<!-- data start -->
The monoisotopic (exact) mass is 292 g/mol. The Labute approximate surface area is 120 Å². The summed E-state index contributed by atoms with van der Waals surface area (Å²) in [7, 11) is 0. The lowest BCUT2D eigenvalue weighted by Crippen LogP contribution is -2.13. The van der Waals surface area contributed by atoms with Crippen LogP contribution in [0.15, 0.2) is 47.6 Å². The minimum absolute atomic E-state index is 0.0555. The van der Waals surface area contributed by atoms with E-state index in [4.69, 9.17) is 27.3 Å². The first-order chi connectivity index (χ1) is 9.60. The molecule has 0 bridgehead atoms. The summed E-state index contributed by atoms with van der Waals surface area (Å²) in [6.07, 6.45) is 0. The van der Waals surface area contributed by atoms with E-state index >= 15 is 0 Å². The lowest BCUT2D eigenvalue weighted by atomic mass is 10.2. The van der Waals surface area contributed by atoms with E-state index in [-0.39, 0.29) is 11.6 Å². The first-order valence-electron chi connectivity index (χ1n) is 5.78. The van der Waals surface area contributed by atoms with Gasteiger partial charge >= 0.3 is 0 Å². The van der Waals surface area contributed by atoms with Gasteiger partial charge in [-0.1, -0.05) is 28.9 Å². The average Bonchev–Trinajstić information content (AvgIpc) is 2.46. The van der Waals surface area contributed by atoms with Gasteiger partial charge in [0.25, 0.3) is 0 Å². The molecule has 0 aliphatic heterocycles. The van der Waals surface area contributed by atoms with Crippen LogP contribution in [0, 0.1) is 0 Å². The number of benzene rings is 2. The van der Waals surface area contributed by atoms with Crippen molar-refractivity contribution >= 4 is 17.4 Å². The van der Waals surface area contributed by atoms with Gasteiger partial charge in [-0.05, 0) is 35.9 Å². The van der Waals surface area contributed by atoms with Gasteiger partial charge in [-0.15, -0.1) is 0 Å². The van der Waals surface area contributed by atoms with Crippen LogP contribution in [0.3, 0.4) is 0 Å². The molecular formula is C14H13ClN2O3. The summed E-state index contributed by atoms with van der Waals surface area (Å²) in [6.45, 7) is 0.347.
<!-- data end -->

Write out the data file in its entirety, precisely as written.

The monoisotopic (exact) mass is 292 g/mol. The Labute approximate surface area is 120 Å². The summed E-state index contributed by atoms with van der Waals surface area (Å²) in [7, 11) is 0. The lowest BCUT2D eigenvalue weighted by Crippen LogP contribution is -2.13. The van der Waals surface area contributed by atoms with Crippen LogP contribution in [0.15, 0.2) is 47.6 Å². The minimum absolute atomic E-state index is 0.0555. The van der Waals surface area contributed by atoms with E-state index in [4.69, 9.17) is 27.3 Å². The first-order chi connectivity index (χ1) is 9.60. The molecule has 0 bridgehead atoms. The summed E-state index contributed by atoms with van der Waals surface area (Å²) in [6.07, 6.45) is 0. The van der Waals surface area contributed by atoms with E-state index >= 15 is 0 Å². The lowest BCUT2D eigenvalue weighted by atomic mass is 10.2. The van der Waals surface area contributed by atoms with E-state index in [-0.39, 0.29) is 11.6 Å². The first-order valence-electron chi connectivity index (χ1n) is 5.78. The van der Waals surface area contributed by atoms with Gasteiger partial charge >= 0.3 is 0 Å². The van der Waals surface area contributed by atoms with Gasteiger partial charge in [-0.1, -0.05) is 28.9 Å². The average Bonchev–Trinajstić information content (AvgIpc) is 2.46. The van der Waals surface area contributed by atoms with Gasteiger partial charge in [0.25, 0.3) is 0 Å². The molecule has 0 aliphatic heterocycles. The van der Waals surface area contributed by atoms with Crippen LogP contribution in [0, 0.1) is 0 Å². The number of benzene rings is 2. The van der Waals surface area contributed by atoms with Crippen molar-refractivity contribution >= 4 is 17.4 Å². The van der Waals surface area contributed by atoms with Gasteiger partial charge in [-0.05, 0) is 35.9 Å². The van der Waals surface area contributed by atoms with Gasteiger partial charge in [-0.15, -0.1) is 0 Å². The van der Waals surface area contributed by atoms with Crippen LogP contribution in [0.3, 0.4) is 0 Å². The molecular formula is C14H13ClN2O3. The summed E-state index contributed by atoms with van der Waals surface area (Å²) in [6.45, 7) is 0.347.